For people who are exposed to loud noises on a daily basis, we offer custom-molded earplugs, made from medical-grade silicone. Our earplugs offer a level of comfort and protection that you won't find in standard, generic earplugs. These earplugs are vented to allow sound to pass both ways, so you don't get that "plugged up" feeling. 

If you're often having to speak over the noise in your work or leisure environments, call us for a hearing protection consultation. 

 

It's No Secret! Improved Hearing Can Better Your Life.

COMPLIMENTARY LUNCHEON:
HOW HEALTHY HEARING CONTRIBUTES TO QUALITY OF LIFE

One of the reasons we got into this field was because we understood the impact hearing has on people's lives. We wanted to give people a better quality of life by helping them hear better.

Hearing loss has been linked to feelings of depression, anxiety, social isolation and fatigue. According to the National Institutes of Health, "Only 20% of people who could benefit from a hearing aid seek intervention. Even among hearing aid users, most have lived with hearing loss for more than 10 years before seeking a hearing aid."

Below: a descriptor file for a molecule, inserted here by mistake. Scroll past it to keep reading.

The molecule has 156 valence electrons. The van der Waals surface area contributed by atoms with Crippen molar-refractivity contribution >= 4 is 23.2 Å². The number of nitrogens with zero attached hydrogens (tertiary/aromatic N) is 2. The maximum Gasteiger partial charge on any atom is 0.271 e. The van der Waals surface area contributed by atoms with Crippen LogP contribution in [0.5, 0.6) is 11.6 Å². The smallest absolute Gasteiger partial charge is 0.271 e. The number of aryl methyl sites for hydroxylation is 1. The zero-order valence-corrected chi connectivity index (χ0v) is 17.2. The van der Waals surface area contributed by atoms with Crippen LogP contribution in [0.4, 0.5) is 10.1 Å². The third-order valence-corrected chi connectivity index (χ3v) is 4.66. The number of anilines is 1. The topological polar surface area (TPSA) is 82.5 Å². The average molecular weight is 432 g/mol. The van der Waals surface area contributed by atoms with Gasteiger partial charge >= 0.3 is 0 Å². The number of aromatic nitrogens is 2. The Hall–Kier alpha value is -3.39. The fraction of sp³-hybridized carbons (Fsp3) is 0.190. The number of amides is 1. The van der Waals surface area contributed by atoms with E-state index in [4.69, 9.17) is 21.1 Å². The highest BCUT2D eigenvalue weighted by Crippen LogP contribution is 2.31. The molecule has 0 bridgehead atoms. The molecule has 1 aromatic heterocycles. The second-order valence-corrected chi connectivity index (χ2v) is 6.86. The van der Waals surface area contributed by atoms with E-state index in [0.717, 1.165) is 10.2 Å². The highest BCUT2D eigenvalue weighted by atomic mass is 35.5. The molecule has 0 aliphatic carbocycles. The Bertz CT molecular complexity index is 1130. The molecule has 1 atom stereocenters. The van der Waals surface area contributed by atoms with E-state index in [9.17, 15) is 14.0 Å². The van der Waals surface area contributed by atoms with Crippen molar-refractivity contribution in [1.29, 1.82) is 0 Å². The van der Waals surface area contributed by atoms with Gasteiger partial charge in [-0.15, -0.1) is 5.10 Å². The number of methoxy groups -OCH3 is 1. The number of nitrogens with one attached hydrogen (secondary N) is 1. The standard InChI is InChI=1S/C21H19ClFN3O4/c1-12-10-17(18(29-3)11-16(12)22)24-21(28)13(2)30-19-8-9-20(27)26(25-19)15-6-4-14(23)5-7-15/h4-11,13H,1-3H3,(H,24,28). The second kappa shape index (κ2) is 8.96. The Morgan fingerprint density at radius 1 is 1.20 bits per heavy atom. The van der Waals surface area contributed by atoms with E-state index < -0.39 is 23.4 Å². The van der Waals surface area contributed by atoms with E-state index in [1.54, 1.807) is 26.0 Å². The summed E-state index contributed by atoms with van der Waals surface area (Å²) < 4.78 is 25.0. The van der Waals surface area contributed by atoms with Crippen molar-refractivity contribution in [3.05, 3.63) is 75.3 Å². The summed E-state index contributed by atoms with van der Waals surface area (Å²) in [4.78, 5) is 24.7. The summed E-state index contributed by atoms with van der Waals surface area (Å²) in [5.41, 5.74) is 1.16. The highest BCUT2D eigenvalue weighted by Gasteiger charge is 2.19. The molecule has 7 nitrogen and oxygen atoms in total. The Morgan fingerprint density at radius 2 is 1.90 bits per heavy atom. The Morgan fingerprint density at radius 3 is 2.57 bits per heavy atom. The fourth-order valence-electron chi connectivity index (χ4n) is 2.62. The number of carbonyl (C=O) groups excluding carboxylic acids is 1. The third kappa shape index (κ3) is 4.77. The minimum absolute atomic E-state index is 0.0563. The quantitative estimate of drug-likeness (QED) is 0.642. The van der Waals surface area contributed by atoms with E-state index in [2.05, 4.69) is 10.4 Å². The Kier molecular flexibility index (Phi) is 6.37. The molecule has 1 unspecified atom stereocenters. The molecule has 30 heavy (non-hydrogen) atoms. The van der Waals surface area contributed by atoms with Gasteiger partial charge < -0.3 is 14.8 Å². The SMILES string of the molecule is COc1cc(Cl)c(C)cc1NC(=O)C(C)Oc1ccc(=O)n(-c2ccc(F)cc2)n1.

We're trying to change this. What many people don't realize is how one small step - making that first appointment with a professional audiologist - can drastically change their lives for the better.

If you or someone you know has even had a fleeting thought about hearing loss, please join us for a complimentary luncheon on Wednesday, July 27, from 11 am - 1 pm at Restoration in Old Trail. Our guest speaker, Audiologist Deborah Doyle Allen, will give a brief presentation titled, "Auditory Fitness: How Healthy Hearing Contributes to Quality of Life." Dr. Allen will discuss facts about hearing loss, how we hear, how hearing loss can lead to cognitive deficit issues, how hearing aids can help, and how hearing aids work. 

We will also be there to talk with you one-on-one and answer any questions you may have related to your hearing, or the hearing of a loved one. 

To RSVP, simply click here or call us at 434.422.3202.